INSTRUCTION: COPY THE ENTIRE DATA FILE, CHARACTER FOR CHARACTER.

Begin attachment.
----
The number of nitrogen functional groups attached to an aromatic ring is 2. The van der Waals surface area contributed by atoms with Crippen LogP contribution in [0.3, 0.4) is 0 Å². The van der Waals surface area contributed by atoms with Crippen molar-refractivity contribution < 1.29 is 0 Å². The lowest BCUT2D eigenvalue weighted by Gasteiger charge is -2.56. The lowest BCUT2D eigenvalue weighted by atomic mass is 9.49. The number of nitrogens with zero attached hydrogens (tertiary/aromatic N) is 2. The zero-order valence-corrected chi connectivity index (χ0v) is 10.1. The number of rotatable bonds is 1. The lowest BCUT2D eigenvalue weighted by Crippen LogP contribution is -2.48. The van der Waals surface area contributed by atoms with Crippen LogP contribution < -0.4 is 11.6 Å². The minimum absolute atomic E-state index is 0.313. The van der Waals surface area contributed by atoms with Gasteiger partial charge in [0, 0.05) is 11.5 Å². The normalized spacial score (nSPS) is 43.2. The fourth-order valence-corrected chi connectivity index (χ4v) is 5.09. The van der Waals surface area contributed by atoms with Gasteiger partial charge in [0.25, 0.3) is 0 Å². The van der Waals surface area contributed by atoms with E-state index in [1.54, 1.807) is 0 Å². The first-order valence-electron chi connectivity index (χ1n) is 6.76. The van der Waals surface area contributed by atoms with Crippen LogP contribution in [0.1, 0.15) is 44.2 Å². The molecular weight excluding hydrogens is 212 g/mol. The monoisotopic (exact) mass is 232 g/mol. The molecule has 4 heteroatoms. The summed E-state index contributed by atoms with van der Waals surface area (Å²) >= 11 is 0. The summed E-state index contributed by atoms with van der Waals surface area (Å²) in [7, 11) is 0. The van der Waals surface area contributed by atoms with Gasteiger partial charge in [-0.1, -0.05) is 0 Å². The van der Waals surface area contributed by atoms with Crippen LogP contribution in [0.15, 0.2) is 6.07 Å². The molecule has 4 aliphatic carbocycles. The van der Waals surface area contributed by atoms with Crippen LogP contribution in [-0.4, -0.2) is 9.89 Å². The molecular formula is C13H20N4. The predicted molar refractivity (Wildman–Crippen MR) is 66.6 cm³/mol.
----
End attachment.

The number of nitrogen functional groups attached to an aromatic ring is 2. The van der Waals surface area contributed by atoms with Crippen LogP contribution in [0.3, 0.4) is 0 Å². The van der Waals surface area contributed by atoms with Crippen molar-refractivity contribution < 1.29 is 0 Å². The lowest BCUT2D eigenvalue weighted by Gasteiger charge is -2.56. The lowest BCUT2D eigenvalue weighted by atomic mass is 9.49. The number of nitrogens with zero attached hydrogens (tertiary/aromatic N) is 2. The zero-order valence-corrected chi connectivity index (χ0v) is 10.1. The number of rotatable bonds is 1. The lowest BCUT2D eigenvalue weighted by Crippen LogP contribution is -2.48. The van der Waals surface area contributed by atoms with Crippen LogP contribution < -0.4 is 11.6 Å². The minimum absolute atomic E-state index is 0.313. The van der Waals surface area contributed by atoms with Gasteiger partial charge in [0, 0.05) is 11.5 Å². The normalized spacial score (nSPS) is 43.2. The fourth-order valence-corrected chi connectivity index (χ4v) is 5.09. The van der Waals surface area contributed by atoms with Gasteiger partial charge in [0.25, 0.3) is 0 Å². The van der Waals surface area contributed by atoms with E-state index in [1.54, 1.807) is 0 Å². The first-order valence-electron chi connectivity index (χ1n) is 6.76. The van der Waals surface area contributed by atoms with Crippen LogP contribution in [0.1, 0.15) is 44.2 Å². The molecular weight excluding hydrogens is 212 g/mol. The monoisotopic (exact) mass is 232 g/mol. The molecule has 4 heteroatoms. The summed E-state index contributed by atoms with van der Waals surface area (Å²) >= 11 is 0. The summed E-state index contributed by atoms with van der Waals surface area (Å²) in [7, 11) is 0. The van der Waals surface area contributed by atoms with Gasteiger partial charge in [-0.1, -0.05) is 0 Å². The van der Waals surface area contributed by atoms with Crippen LogP contribution in [0.15, 0.2) is 6.07 Å². The molecule has 4 aliphatic carbocycles. The van der Waals surface area contributed by atoms with Crippen LogP contribution in [-0.4, -0.2) is 9.89 Å². The molecular formula is C13H20N4. The predicted molar refractivity (Wildman–Crippen MR) is 66.6 cm³/mol.